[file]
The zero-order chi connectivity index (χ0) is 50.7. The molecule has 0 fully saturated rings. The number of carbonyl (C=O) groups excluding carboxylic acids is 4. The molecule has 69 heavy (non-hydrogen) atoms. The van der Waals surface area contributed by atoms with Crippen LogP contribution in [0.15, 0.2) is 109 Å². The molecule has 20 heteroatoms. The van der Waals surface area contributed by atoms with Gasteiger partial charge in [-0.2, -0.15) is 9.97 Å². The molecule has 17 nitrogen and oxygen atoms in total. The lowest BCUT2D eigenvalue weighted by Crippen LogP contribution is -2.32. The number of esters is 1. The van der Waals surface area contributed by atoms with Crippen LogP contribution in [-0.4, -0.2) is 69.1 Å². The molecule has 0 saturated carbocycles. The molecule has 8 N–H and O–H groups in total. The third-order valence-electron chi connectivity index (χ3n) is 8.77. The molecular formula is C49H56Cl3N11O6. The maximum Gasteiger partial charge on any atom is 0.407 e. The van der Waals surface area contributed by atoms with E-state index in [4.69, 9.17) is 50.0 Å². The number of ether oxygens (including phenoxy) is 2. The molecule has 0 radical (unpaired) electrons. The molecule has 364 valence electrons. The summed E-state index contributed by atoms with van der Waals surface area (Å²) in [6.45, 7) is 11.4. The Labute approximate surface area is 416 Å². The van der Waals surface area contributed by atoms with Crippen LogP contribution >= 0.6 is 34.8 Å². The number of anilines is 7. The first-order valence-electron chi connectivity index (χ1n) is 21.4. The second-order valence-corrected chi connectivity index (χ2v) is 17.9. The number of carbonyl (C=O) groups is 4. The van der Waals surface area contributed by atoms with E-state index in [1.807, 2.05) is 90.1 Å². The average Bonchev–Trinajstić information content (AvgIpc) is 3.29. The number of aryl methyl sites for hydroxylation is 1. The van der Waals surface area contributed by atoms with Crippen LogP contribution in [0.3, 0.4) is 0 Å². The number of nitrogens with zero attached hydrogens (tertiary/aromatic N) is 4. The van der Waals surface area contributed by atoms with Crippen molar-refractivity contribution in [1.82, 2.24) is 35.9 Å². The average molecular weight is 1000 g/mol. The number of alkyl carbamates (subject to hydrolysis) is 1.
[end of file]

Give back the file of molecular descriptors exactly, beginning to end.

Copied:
The zero-order chi connectivity index (χ0) is 50.7. The molecule has 0 fully saturated rings. The number of carbonyl (C=O) groups excluding carboxylic acids is 4. The molecule has 69 heavy (non-hydrogen) atoms. The van der Waals surface area contributed by atoms with Crippen LogP contribution in [0.15, 0.2) is 109 Å². The molecule has 20 heteroatoms. The van der Waals surface area contributed by atoms with Gasteiger partial charge in [-0.2, -0.15) is 9.97 Å². The molecule has 17 nitrogen and oxygen atoms in total. The lowest BCUT2D eigenvalue weighted by Crippen LogP contribution is -2.32. The number of esters is 1. The van der Waals surface area contributed by atoms with Crippen LogP contribution in [-0.4, -0.2) is 69.1 Å². The molecule has 0 saturated carbocycles. The molecule has 8 N–H and O–H groups in total. The third-order valence-electron chi connectivity index (χ3n) is 8.77. The molecular formula is C49H56Cl3N11O6. The maximum Gasteiger partial charge on any atom is 0.407 e. The van der Waals surface area contributed by atoms with E-state index in [4.69, 9.17) is 50.0 Å². The number of ether oxygens (including phenoxy) is 2. The molecule has 0 radical (unpaired) electrons. The molecule has 364 valence electrons. The summed E-state index contributed by atoms with van der Waals surface area (Å²) in [6.45, 7) is 11.4. The Labute approximate surface area is 416 Å². The van der Waals surface area contributed by atoms with Crippen LogP contribution >= 0.6 is 34.8 Å². The number of anilines is 7. The first-order valence-electron chi connectivity index (χ1n) is 21.4. The second-order valence-corrected chi connectivity index (χ2v) is 17.9. The number of carbonyl (C=O) groups is 4. The van der Waals surface area contributed by atoms with E-state index in [1.807, 2.05) is 90.1 Å². The average Bonchev–Trinajstić information content (AvgIpc) is 3.29. The number of aryl methyl sites for hydroxylation is 1. The van der Waals surface area contributed by atoms with Crippen LogP contribution in [0.3, 0.4) is 0 Å². The number of nitrogens with zero attached hydrogens (tertiary/aromatic N) is 4. The van der Waals surface area contributed by atoms with Crippen molar-refractivity contribution in [1.82, 2.24) is 35.9 Å². The average molecular weight is 1000 g/mol. The number of alkyl carbamates (subject to hydrolysis) is 1.